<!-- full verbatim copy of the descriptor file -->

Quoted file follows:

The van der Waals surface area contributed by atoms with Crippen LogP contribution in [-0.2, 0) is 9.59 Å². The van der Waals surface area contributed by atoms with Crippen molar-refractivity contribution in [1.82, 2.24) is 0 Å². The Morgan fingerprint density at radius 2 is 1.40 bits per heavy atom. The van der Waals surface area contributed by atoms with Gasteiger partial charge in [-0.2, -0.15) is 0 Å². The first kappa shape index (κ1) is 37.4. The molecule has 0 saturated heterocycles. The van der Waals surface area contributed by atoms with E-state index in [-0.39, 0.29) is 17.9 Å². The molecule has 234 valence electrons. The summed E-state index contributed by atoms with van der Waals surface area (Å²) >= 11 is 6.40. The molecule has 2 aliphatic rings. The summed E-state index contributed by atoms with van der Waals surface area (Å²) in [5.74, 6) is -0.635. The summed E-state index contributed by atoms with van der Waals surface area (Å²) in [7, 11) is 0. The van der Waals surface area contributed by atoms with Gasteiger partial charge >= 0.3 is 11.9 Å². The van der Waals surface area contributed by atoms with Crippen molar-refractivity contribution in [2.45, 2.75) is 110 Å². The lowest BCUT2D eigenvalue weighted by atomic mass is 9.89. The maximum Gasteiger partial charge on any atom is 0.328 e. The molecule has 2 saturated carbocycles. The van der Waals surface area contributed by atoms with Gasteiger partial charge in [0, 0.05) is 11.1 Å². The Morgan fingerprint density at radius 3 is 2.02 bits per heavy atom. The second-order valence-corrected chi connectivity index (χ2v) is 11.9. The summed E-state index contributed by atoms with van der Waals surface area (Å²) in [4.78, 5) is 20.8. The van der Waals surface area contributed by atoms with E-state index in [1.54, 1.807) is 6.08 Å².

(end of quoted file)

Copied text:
The van der Waals surface area contributed by atoms with Crippen LogP contribution in [-0.2, 0) is 9.59 Å². The van der Waals surface area contributed by atoms with Crippen molar-refractivity contribution in [1.82, 2.24) is 0 Å². The Morgan fingerprint density at radius 2 is 1.40 bits per heavy atom. The van der Waals surface area contributed by atoms with Gasteiger partial charge in [-0.2, -0.15) is 0 Å². The first kappa shape index (κ1) is 37.4. The molecule has 0 saturated heterocycles. The van der Waals surface area contributed by atoms with E-state index in [-0.39, 0.29) is 17.9 Å². The molecule has 234 valence electrons. The summed E-state index contributed by atoms with van der Waals surface area (Å²) >= 11 is 6.40. The molecule has 2 aliphatic rings. The summed E-state index contributed by atoms with van der Waals surface area (Å²) in [5.74, 6) is -0.635. The summed E-state index contributed by atoms with van der Waals surface area (Å²) in [7, 11) is 0. The van der Waals surface area contributed by atoms with Gasteiger partial charge >= 0.3 is 11.9 Å². The van der Waals surface area contributed by atoms with Crippen molar-refractivity contribution in [2.45, 2.75) is 110 Å². The lowest BCUT2D eigenvalue weighted by atomic mass is 9.89. The maximum Gasteiger partial charge on any atom is 0.328 e. The molecule has 2 saturated carbocycles. The van der Waals surface area contributed by atoms with Gasteiger partial charge in [0, 0.05) is 11.1 Å². The Morgan fingerprint density at radius 3 is 2.02 bits per heavy atom. The second-order valence-corrected chi connectivity index (χ2v) is 11.9. The summed E-state index contributed by atoms with van der Waals surface area (Å²) in [4.78, 5) is 20.8. The van der Waals surface area contributed by atoms with E-state index in [1.54, 1.807) is 6.08 Å².